Kevlar... is it worth the effort?
Q: I would like to
ask you some questions about working with Kevlar ™...
I have a board in the shed that has an absolutely mashed nose done by a
friend with a useless spock attempt. I (perhaps stupidly) have offered to do
The nose is split straight down the middle to about a foot (so we are
talking a big repair). I was going to glass sandwich the underside as I
normally would for such a repair. However, I have recently been given some
heavy weight kevlar by another friend and would potentially like to trial
the kevlar on the deck of the nose repair 1. to see if I can use it and 2.
to try improve the impact resistance of the nose in light of the fact he
will almost certainly try another spock! Should I bother or should I stick
I have heard tell that Kevlar ™ for the wannabe repairer is nigh on
impossible to work with (and for this reason I have not used it before) are
there any tips you could give me to make the whole experience easier?
My plan was to vacuum a layer of kevlar on the deck of the board along with
a standard glass sandwich i.e. glass/airex/glass/kevlar/glass
Does this sound about right or should I be using it on the hull too?
In light that the kevlar cannot be sanded back following lamination how do
you get it nicely faired in with the original materials?
A: I hate it I
hate it I hate it!!! Kevlar is such a pain! and noses get damaged, anyhow.
So I go with regular glass laminations, and then add padding.
If you insist on the Kevlar: grind a pair of scissors to an almost square
edge (and be prepared to re-sharpen after 2ft of cutting Kevlar...). Bury it
deep under some fiberglass, so that under no circumstances will you have to
fin gashes in surfboard rail
Q: I got into a
fender bender at my local overcrowded beach break. A board shaper who
happened to be in the parking lot told me that these cuts were small enough
to fix just by filling them completely with 2-part epoxy, covering the cured
patch with a little cloth and resin, then painting with acrylic.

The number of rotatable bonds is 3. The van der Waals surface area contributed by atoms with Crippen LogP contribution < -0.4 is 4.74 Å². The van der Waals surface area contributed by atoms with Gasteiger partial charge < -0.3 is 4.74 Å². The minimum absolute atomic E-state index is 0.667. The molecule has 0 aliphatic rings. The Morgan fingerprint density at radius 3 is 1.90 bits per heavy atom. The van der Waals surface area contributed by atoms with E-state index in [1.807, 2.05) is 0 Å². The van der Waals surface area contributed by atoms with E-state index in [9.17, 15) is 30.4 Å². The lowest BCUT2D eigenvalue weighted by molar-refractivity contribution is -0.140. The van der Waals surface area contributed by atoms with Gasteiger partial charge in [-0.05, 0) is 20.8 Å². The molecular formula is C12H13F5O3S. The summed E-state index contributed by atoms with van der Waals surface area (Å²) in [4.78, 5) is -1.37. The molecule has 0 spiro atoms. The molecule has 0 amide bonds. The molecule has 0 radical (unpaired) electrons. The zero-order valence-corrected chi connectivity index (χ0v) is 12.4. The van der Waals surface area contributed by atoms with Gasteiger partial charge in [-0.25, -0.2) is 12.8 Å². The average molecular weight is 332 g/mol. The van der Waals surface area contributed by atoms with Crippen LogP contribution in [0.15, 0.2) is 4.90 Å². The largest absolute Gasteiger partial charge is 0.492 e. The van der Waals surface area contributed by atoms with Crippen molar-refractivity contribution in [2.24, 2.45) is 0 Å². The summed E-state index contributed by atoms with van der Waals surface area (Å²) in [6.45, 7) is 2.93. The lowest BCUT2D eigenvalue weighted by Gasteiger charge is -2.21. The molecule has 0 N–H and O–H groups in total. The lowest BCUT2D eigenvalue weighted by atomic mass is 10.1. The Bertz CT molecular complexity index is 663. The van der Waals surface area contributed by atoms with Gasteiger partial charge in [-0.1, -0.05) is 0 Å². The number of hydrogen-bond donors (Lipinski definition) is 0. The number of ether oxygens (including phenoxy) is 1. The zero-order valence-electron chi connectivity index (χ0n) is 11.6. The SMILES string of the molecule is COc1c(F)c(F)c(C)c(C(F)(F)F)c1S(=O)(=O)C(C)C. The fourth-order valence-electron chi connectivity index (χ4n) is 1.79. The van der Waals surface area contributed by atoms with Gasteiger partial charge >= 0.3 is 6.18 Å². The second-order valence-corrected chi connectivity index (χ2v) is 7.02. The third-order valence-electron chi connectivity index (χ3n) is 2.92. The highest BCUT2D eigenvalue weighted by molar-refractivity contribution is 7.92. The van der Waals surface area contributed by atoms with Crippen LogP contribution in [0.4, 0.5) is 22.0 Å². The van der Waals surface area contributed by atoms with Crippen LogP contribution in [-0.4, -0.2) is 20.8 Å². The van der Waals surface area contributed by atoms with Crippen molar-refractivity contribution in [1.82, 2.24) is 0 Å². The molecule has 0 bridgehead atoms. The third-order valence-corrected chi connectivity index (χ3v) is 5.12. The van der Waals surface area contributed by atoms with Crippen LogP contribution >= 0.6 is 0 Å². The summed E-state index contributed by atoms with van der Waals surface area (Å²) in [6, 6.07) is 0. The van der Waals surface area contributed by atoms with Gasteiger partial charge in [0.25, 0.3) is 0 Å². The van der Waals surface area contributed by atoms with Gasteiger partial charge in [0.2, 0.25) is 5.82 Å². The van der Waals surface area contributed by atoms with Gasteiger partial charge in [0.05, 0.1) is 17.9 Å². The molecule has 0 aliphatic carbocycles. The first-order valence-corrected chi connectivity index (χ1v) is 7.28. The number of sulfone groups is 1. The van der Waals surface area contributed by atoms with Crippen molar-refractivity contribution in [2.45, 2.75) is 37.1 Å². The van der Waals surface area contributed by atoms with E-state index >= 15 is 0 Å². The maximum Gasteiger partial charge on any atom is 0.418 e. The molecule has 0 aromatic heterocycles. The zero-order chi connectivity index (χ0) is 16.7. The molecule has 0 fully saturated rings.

What's your assessment? I don't think the damage reaches as far as the fin
box, but I can't tell without some surgery. I want to fix this properly,
structurally and aesthetically, but I'd like to do it myself. Living here in
NYC my work space is basically the sidewalk in front of my apt. building, or
the beach parking lot, so I have to keep things simple.
can i fill the gaps with epoxy and call it fixed? or do i really need to
undertake a more complete repair such as that shown on the
Repair Basics page, which is the closest thing i can find on the site to
my board's damage.
btw, as for testing presence of water, taping a layer of plastic over the
holes and putting the board in afternoon sun yielded a few microscopic
droplets of water, but not a general fogging of the plastic.
A: to simply
fill - or to rebuild with Divinycell depends on
1. where exactly in the board this cut is located; and
2. what sort of finish quality you expect from your repair.
as to 1.
if located in the middle third of your rail fore & aft, it is imperative
that your repair moves the same way as the surrounding, original material.
It should therefore be reconstructed using like materials, i.e. I replace
the broken stuff with exactly the same bits, layer by layer.
If located near the ends (such as your gash), board flexing is almost
non-existent, and you can get away with a more "basic" approach.
as to 2.
all the materials in your board expand & contract with temperature and air
pressure changes. If you introduce a big blob of an "alien" substance (such
as a chunk of filler into a collection of layers surrounding Divinycell),
then your big blob will always stand out.
If that is ok with you, go right ahead!